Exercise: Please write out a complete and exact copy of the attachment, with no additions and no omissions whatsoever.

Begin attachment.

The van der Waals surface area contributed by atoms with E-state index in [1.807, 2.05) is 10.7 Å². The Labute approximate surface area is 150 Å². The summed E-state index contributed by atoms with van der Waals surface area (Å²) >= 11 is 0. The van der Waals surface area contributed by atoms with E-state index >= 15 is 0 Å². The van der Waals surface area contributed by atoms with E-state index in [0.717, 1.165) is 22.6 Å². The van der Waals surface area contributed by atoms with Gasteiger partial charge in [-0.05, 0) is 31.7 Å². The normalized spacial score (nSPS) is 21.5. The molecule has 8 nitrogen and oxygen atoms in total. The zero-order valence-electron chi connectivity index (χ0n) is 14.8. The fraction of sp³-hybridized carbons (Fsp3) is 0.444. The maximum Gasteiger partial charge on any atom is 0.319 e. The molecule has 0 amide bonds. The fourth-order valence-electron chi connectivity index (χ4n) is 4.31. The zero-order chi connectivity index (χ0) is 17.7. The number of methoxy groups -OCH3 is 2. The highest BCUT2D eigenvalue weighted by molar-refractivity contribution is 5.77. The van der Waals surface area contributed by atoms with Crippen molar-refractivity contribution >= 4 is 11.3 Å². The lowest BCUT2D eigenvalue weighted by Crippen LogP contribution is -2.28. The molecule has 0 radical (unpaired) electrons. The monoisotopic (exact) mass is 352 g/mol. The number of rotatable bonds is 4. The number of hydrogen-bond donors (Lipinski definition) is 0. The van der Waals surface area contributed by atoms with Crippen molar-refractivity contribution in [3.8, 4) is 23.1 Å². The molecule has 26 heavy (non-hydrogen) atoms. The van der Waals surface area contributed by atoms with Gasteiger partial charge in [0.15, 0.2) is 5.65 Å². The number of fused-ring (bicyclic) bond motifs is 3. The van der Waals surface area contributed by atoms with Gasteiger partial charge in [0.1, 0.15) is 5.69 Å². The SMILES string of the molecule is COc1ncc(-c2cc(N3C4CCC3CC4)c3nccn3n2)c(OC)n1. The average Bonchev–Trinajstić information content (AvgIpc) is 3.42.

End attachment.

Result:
The van der Waals surface area contributed by atoms with E-state index in [1.807, 2.05) is 10.7 Å². The Labute approximate surface area is 150 Å². The summed E-state index contributed by atoms with van der Waals surface area (Å²) >= 11 is 0. The van der Waals surface area contributed by atoms with E-state index >= 15 is 0 Å². The van der Waals surface area contributed by atoms with E-state index in [0.717, 1.165) is 22.6 Å². The van der Waals surface area contributed by atoms with Gasteiger partial charge in [-0.05, 0) is 31.7 Å². The normalized spacial score (nSPS) is 21.5. The molecule has 8 nitrogen and oxygen atoms in total. The zero-order valence-electron chi connectivity index (χ0n) is 14.8. The fraction of sp³-hybridized carbons (Fsp3) is 0.444. The maximum Gasteiger partial charge on any atom is 0.319 e. The molecule has 0 amide bonds. The fourth-order valence-electron chi connectivity index (χ4n) is 4.31. The zero-order chi connectivity index (χ0) is 17.7. The number of methoxy groups -OCH3 is 2. The highest BCUT2D eigenvalue weighted by molar-refractivity contribution is 5.77. The van der Waals surface area contributed by atoms with Crippen molar-refractivity contribution >= 4 is 11.3 Å². The lowest BCUT2D eigenvalue weighted by Crippen LogP contribution is -2.28. The molecule has 0 radical (unpaired) electrons. The monoisotopic (exact) mass is 352 g/mol. The number of rotatable bonds is 4. The number of hydrogen-bond donors (Lipinski definition) is 0. The van der Waals surface area contributed by atoms with Crippen molar-refractivity contribution in [3.8, 4) is 23.1 Å². The molecule has 26 heavy (non-hydrogen) atoms. The van der Waals surface area contributed by atoms with Gasteiger partial charge in [0.15, 0.2) is 5.65 Å². The number of fused-ring (bicyclic) bond motifs is 3. The van der Waals surface area contributed by atoms with Gasteiger partial charge in [0.1, 0.15) is 5.69 Å². The SMILES string of the molecule is COc1ncc(-c2cc(N3C4CCC3CC4)c3nccn3n2)c(OC)n1. The average Bonchev–Trinajstić information content (AvgIpc) is 3.42.